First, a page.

Monday, March 10, 2014

Schenectady, New York, circa 1950 and YOU ARE THERE.

Because tonight's poem is called The Station, I searched through the last batch of my mother's slides for something about transportation. Here's a classic bus! But what is that building and why did she take a picture of it?? Then I had a faint memory trace: the Schenectady Library! We visited when we came to town for music lessons from Mrs. Newkirk. Here is a link to her! It was on such a bus that eight-year-old-me had such a bad experience when the bus driver said I was using an old transfer and  I still hate bus travel! Here is a link to the old library on the website. I think I got it! You decide. 
This was a Carnegie Library and had the names of great writers inscribed all around below the roof. I can almost see them in this picture, but not quite.

The Station

A train has just rolled in. Coach after coach stand here,
but no doors open, no one gets off or on.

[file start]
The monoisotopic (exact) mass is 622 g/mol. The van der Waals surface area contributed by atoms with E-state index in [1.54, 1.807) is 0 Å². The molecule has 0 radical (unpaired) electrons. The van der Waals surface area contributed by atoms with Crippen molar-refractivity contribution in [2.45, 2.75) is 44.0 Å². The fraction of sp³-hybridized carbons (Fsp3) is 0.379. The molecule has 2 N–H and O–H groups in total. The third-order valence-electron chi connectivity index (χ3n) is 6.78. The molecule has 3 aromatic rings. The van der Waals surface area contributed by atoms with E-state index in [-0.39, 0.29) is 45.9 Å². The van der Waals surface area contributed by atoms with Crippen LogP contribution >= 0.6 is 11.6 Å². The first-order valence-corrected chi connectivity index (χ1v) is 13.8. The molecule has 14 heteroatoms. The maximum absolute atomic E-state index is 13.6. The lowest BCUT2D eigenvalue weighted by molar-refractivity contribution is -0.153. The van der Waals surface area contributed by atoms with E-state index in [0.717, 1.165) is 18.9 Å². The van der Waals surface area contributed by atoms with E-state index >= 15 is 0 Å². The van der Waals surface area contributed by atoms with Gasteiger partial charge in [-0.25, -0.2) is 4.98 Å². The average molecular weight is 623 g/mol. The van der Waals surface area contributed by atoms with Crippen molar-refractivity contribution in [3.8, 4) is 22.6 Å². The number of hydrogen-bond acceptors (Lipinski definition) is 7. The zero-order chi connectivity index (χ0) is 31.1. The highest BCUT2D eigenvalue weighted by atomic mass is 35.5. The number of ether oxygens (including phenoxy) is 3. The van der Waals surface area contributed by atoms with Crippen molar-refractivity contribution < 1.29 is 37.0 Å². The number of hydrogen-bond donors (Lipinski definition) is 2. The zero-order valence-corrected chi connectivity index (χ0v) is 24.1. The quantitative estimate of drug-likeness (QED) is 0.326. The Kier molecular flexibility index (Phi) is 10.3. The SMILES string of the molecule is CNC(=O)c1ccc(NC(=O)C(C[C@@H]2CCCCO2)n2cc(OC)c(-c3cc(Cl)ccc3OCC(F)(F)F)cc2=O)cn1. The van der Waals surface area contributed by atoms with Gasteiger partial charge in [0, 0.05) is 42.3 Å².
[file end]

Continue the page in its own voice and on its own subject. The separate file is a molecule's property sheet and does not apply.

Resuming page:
Are there no doors at all? Inside, a crowd
of shut-in figures stirring to and fro.
Gazing out through immovable window-panes.
Outside, a man with a hammer.
He strikes the wheels, a feeble clang. Except for here!
Here the chime swells unbelievably; a lightning stroke,
peal of cathedral bells, a sailing-round-the-world peal
that lifts the whole train and the landscape's wet stones.
Everything is singing. This you will remember. Travel on!

Tomas Transtromer; from New Collected Poems; 
translated by Robin Fulton, Bloodaxe Books, 1997, page 136

For some reason this makes me very happy. Everything is singing!

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